For a fleeting instant, you grasp the potential in the new, extensively rewritten version of playwright Karen Zacarías’s comedy of modern literary manners, “The Book Club Play.” The merry little band of readers is arrayed on tasteful chairs and sofas in the home of Ana (Kate Eastwood Norris), the group’s pretentious, tightly wound leader, when collective terror strikes: The doorbell rings with a club wannabe, who has accepted a casual invitation from a member who has not forewarned the others.

The horrified reaction is akin to news that a colony of bats has been let loose in the living room. “He could be an ax murderer for all we know!” one of the more frantic members cries. In the concept of a cozy sanctuary suddenly under siege, you get an authentically amusing immersion in intimate group dynamics, one that’s otherwise missing from a play that instead comes to feel falsely and tediously broad.

Arena Stage and its artistic director, Molly Smith, have taken Zacarías under their wings in their inaugural class of resident dramatists, supported by a million-dollar grant from the Andrew W. Mellon Foundation. For the playwrights’ initial offering, Arena chose this project, a revision of a piece originally mounted by Round House Theatre in 2008. It’s a commendable endeavor, providing a salary and production assistance and even health insurance to Zacarías, one of a group of Arena writers dedicated to the future of the stage.

Reworking the social-comedy antics of “The Book Club Play” seemed a plausible assignment, as the work’s attempt to take the starch out of a homespun American institution — made an even juicier target by its popularization on “Oprah” — conferred on it the potential to speak to a large audience.

Judging, too, from the reflexive laughs Smith’s serviceable production elicits in Arena’s third space, the Kogod Cradle, one can appreciate Zacarías’s skill at pushing the many plot-complication buttons familiar from overuse on television.

You do wish, however, that the playwright had placed more emphasis on fleshing out her characters than on re-oiling the evening’s chaotic mechanics. The book club members are sketched here in the watercolor strokes of farce, when what’s called for is the sharper penmanship of satire. The characters are too easily summed up in a single adjective — Ana, anal; Rob, frustrated; Jen, lonely; Will, prissy — to be regarded as anything more than fractional ideas of human beings. And are we not, after two hours in Ana’s comfortably appointed living room, supposed to have developed a kinship with any of them?

The members are a Column A/Column B assortment, a la “The Breakfast Club”; for diversity’s sake, there’s one black member, Lily (the radiant Rachael Holmes, an actress who seems to turn up in each production newly minted), and another who is not fully conscious of his sexual identity. Tom Story’s Will — single at 40, fastidious about his wardrobe, devoted to musicals and a tad effeminate — indignantly insists (for a while, anyway) that he’s not gay. Oh, that’s a new one. When is the Society to Eradicate Tired American Stereotypes ever going to step in?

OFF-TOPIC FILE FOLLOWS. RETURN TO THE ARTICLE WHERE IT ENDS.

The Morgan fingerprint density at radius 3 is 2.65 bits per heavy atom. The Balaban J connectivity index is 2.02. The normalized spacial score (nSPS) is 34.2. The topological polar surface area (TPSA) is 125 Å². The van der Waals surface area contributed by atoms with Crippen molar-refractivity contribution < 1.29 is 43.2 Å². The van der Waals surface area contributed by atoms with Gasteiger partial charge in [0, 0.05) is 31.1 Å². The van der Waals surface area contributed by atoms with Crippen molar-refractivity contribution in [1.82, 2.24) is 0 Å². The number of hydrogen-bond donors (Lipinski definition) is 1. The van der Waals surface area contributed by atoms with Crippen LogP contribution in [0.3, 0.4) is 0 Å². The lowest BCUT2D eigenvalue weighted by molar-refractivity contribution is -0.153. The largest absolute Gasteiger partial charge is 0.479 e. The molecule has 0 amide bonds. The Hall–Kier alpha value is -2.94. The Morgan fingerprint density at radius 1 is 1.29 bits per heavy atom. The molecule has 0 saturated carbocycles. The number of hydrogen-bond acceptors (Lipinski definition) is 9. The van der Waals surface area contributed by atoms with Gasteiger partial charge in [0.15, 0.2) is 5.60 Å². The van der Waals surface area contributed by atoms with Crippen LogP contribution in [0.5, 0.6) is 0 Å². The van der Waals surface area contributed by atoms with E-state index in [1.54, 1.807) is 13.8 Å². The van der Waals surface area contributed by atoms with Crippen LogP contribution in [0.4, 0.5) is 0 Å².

Zacarías has altered some of the characters: Jen (Ashlie Atkinson) was previously an overshadowed Harvard classmate of Ana’s (pronounced AHH-nah) and is now a sad-sack paralegal. She has also refined the evening’s framing device, that this book club’s twice-monthly meetings have been chosen as the subject of a documentary, now under the auspices of an internationally renowned filmmaker. The audience’s perspective is that of the robot camera lens and, periodically, the actors break the unseen documentarian’s rule and gaze out at us, embarrassed by what is being revealed.

What, one wonders, did they expect? Between the club’s increasingly fractious meetings, snippets of the documentary’s other talking heads appear onscreen behind Donald Eastman’s attractive contemporary set, to comment on American reading habits. Those habits are dramatized in the club sessions, each announced with a projection of the title under discussion, from “Moby-Dick” to “Twilight.”

Although the enveloping magic of the act of reading is evoked in the characters’ reactions — Ana’s husband, Rob (Eric M. Messner), for instance, has an epiphany after digesting the domestic torpor in Edith Wharton’s “The Age of Innocence” — “The Book Club Play” puts its central conceit to less than invigorating use.

Aside from an argument about the relative value of popular novels versus literature, the discussions of the books go almost nowhere. One could imagine people of varying backgrounds and experience finding more entertainingly passive-aggressive ways to use the books to antagonize, enlighten and undermine their fellow clubgoers.

The actors ably fill the characters’ well-worn dramatic shoes. More concretely, costume designer Linda Cho has an eye for the style of these literary enthusiasts, particularly for self-dramatizing Ana and trendy Lily. As a sign of the social fashion of our times, however, “The Book Club Play” comes across as mere window-dressing.

The Book Club Play

By Karen Zacarías. Directed by Molly Smith. Set, Donald Eastman; costumes, Linda Cho; lighting, Nancy Schertler; sound, Cricket S. Myers; projections, Adam Larsen; dramaturg, Jocelyn Clarke. With Fred Arsenault. About two hours. Through Nov. 6 at Arena Stage, 1011 6th St. SW. Visit or call 202-488-3300.